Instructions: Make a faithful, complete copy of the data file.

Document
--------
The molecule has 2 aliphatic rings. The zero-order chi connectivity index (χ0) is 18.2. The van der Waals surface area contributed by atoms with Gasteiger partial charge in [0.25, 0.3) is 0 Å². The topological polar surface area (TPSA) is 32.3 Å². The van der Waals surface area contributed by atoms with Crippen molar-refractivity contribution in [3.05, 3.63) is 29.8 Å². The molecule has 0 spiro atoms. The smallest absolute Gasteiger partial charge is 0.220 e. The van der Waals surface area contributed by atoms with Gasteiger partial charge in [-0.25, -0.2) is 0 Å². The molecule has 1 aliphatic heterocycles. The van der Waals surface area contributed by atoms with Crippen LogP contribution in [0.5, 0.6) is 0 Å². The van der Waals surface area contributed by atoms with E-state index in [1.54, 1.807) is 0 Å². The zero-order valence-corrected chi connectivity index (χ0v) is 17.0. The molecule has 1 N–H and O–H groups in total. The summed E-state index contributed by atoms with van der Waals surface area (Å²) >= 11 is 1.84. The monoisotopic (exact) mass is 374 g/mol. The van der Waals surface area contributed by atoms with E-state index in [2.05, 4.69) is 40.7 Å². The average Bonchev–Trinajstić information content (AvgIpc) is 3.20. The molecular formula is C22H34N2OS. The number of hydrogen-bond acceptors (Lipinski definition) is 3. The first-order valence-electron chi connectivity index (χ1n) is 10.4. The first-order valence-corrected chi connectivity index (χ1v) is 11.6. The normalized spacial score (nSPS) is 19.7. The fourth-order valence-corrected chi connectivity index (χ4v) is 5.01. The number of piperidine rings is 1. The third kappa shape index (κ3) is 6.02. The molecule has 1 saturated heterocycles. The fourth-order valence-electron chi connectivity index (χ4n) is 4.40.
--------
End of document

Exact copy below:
The molecule has 2 aliphatic rings. The zero-order chi connectivity index (χ0) is 18.2. The van der Waals surface area contributed by atoms with Gasteiger partial charge in [0.25, 0.3) is 0 Å². The topological polar surface area (TPSA) is 32.3 Å². The van der Waals surface area contributed by atoms with Crippen molar-refractivity contribution in [3.05, 3.63) is 29.8 Å². The molecule has 0 spiro atoms. The smallest absolute Gasteiger partial charge is 0.220 e. The van der Waals surface area contributed by atoms with Gasteiger partial charge in [-0.25, -0.2) is 0 Å². The molecule has 1 aliphatic heterocycles. The van der Waals surface area contributed by atoms with Crippen LogP contribution in [0.5, 0.6) is 0 Å². The van der Waals surface area contributed by atoms with E-state index in [1.54, 1.807) is 0 Å². The zero-order valence-corrected chi connectivity index (χ0v) is 17.0. The molecule has 1 N–H and O–H groups in total. The summed E-state index contributed by atoms with van der Waals surface area (Å²) >= 11 is 1.84. The monoisotopic (exact) mass is 374 g/mol. The van der Waals surface area contributed by atoms with E-state index in [2.05, 4.69) is 40.7 Å². The average Bonchev–Trinajstić information content (AvgIpc) is 3.20. The molecular formula is C22H34N2OS. The number of hydrogen-bond acceptors (Lipinski definition) is 3. The first-order valence-electron chi connectivity index (χ1n) is 10.4. The first-order valence-corrected chi connectivity index (χ1v) is 11.6. The normalized spacial score (nSPS) is 19.7. The fourth-order valence-corrected chi connectivity index (χ4v) is 5.01. The number of piperidine rings is 1. The third kappa shape index (κ3) is 6.02. The molecule has 1 saturated heterocycles. The fourth-order valence-electron chi connectivity index (χ4n) is 4.40.